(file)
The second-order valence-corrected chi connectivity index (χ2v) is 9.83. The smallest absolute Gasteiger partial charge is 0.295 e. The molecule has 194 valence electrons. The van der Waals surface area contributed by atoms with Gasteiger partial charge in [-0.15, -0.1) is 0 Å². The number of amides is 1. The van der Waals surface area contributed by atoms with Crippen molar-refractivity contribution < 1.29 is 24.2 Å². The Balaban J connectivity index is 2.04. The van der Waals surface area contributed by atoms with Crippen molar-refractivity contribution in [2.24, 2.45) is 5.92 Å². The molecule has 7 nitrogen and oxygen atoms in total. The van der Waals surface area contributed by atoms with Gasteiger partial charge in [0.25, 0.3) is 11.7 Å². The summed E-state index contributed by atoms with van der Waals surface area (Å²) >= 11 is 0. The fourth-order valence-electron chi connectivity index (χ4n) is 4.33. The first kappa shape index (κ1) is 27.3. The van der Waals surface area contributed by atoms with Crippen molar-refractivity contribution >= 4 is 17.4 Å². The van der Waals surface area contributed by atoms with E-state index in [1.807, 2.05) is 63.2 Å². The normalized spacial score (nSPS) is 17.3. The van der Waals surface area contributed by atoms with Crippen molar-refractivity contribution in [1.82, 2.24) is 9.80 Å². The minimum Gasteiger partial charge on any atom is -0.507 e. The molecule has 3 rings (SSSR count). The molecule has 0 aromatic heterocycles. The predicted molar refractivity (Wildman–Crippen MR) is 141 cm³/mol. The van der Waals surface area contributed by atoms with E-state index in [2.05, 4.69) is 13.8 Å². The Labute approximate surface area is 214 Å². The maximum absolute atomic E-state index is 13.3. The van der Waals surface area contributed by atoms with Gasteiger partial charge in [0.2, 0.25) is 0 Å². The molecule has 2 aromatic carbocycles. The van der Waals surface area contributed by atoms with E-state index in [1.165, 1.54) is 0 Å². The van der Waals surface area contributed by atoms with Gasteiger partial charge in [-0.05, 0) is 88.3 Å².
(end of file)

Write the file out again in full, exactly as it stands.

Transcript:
The second-order valence-corrected chi connectivity index (χ2v) is 9.83. The smallest absolute Gasteiger partial charge is 0.295 e. The molecule has 194 valence electrons. The van der Waals surface area contributed by atoms with Gasteiger partial charge in [-0.15, -0.1) is 0 Å². The number of amides is 1. The van der Waals surface area contributed by atoms with Crippen molar-refractivity contribution < 1.29 is 24.2 Å². The Balaban J connectivity index is 2.04. The van der Waals surface area contributed by atoms with Crippen molar-refractivity contribution in [2.24, 2.45) is 5.92 Å². The molecule has 7 nitrogen and oxygen atoms in total. The van der Waals surface area contributed by atoms with Gasteiger partial charge in [0.25, 0.3) is 11.7 Å². The summed E-state index contributed by atoms with van der Waals surface area (Å²) >= 11 is 0. The fourth-order valence-electron chi connectivity index (χ4n) is 4.33. The first kappa shape index (κ1) is 27.3. The van der Waals surface area contributed by atoms with Crippen molar-refractivity contribution >= 4 is 17.4 Å². The van der Waals surface area contributed by atoms with E-state index in [1.807, 2.05) is 63.2 Å². The normalized spacial score (nSPS) is 17.3. The van der Waals surface area contributed by atoms with Crippen molar-refractivity contribution in [1.82, 2.24) is 9.80 Å². The minimum Gasteiger partial charge on any atom is -0.507 e. The molecule has 3 rings (SSSR count). The molecule has 0 aromatic heterocycles. The predicted molar refractivity (Wildman–Crippen MR) is 141 cm³/mol. The van der Waals surface area contributed by atoms with E-state index in [2.05, 4.69) is 13.8 Å². The Labute approximate surface area is 214 Å². The maximum absolute atomic E-state index is 13.3. The van der Waals surface area contributed by atoms with Gasteiger partial charge in [0.2, 0.25) is 0 Å². The molecule has 2 aromatic carbocycles. The van der Waals surface area contributed by atoms with E-state index in [1.165, 1.54) is 0 Å². The van der Waals surface area contributed by atoms with Gasteiger partial charge in [-0.05, 0) is 88.3 Å².